Would-be students on last year’s worst performing Bar training course – at Hertfordshire University – cannot start it this month after the Bar Standards Board (BSB) intervened.
The regulator announced this week that it has decided to vary the university’s authorisation to deliver the course, meaning it must now defer the next intake to January 2024.
A BSB report in March on the Central Examination Board exams in civil and criminal litigation said Hertfordshire’s students had a pass rate of 23% in the former and 20% in the latter; the figures for all students in England and Wales were 56% and 50% respectively.
Last December was the first time Hertfordshire had entered candidates on the course – 13 took the civil exam and 15 the criminal. It was the first university to be approved to offer the Bar course since 1997.
In a statement, the BSB said it made its decision in the interests of students. “The university has cooperated with us and put a plan in place to strengthen a number of aspects of its course delivery to ensure that it is complying with the mandatory requirements in the authorisation framework. This decision provides time for these changes to be embedded.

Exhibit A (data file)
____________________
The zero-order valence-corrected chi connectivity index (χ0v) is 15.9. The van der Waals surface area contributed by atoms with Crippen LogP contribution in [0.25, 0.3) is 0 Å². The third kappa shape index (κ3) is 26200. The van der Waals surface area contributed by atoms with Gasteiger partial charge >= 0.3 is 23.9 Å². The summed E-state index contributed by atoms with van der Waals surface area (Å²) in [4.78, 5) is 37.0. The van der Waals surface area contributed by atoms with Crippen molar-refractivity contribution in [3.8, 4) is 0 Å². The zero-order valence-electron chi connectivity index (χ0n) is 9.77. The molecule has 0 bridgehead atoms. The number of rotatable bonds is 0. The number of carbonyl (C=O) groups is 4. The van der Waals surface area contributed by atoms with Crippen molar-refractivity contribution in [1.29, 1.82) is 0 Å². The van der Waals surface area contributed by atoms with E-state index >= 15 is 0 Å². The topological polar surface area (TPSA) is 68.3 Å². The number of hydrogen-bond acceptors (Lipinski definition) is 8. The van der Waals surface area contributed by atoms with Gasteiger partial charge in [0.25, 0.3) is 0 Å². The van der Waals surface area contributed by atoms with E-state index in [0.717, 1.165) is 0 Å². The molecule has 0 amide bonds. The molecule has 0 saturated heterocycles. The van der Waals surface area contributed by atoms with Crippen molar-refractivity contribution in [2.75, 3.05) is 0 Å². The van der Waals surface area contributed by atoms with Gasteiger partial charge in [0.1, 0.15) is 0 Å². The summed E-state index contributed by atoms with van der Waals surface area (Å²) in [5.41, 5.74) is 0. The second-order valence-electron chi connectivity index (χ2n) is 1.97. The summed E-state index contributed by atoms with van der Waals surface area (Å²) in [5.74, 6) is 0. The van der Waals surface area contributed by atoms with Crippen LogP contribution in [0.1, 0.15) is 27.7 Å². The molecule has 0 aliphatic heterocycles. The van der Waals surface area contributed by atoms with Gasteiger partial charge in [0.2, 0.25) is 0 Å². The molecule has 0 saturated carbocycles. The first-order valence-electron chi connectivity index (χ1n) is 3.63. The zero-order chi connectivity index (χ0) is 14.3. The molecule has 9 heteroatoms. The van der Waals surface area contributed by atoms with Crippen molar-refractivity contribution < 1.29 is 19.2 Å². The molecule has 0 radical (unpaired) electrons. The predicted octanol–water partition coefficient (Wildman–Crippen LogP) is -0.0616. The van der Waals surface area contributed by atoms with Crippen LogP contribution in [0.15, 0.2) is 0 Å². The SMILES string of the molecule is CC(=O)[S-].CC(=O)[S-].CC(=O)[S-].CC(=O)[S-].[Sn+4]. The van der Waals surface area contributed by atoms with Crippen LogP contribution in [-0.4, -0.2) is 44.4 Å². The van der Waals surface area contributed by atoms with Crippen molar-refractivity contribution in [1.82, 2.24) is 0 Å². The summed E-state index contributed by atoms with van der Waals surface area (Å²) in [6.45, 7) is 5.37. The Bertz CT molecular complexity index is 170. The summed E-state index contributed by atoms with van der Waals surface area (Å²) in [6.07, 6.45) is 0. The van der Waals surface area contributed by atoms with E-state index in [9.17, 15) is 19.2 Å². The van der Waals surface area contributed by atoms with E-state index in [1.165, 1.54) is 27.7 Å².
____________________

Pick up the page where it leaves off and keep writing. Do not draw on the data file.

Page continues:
“The BSB will continue to work with the university to ensure the necessary improvements are implemented to enable the Bar course to be offered in January 2024.
“Meanwhile, the university is supporting students who had enrolled on the 2023/24 course either to defer entry to the Bar course or to transfer to another provider.”
A spokeswoman from Hertfordshire University said: “We are working closely with the BSB to respond to their recommendations.
“We are proud of our focus on increasing accessibility and diversity within the profession, and we remain confident in the long-term successful delivery of our bar programmes.”
Speaking in the wake of the report in March, Penny Carey, dean of Hertfordshire Law School, told Legal Futures: “We are extremely proud that… we provide an accessible, flexible and affordable pathway into this profession that is helping the Bar to diversify.
“We always knew these first set of exams would be challenging for this group but are confident that through the high-quality teaching provided at Herts, they will reach the level required to pass them and graduate ready to begin long and successful law careers.”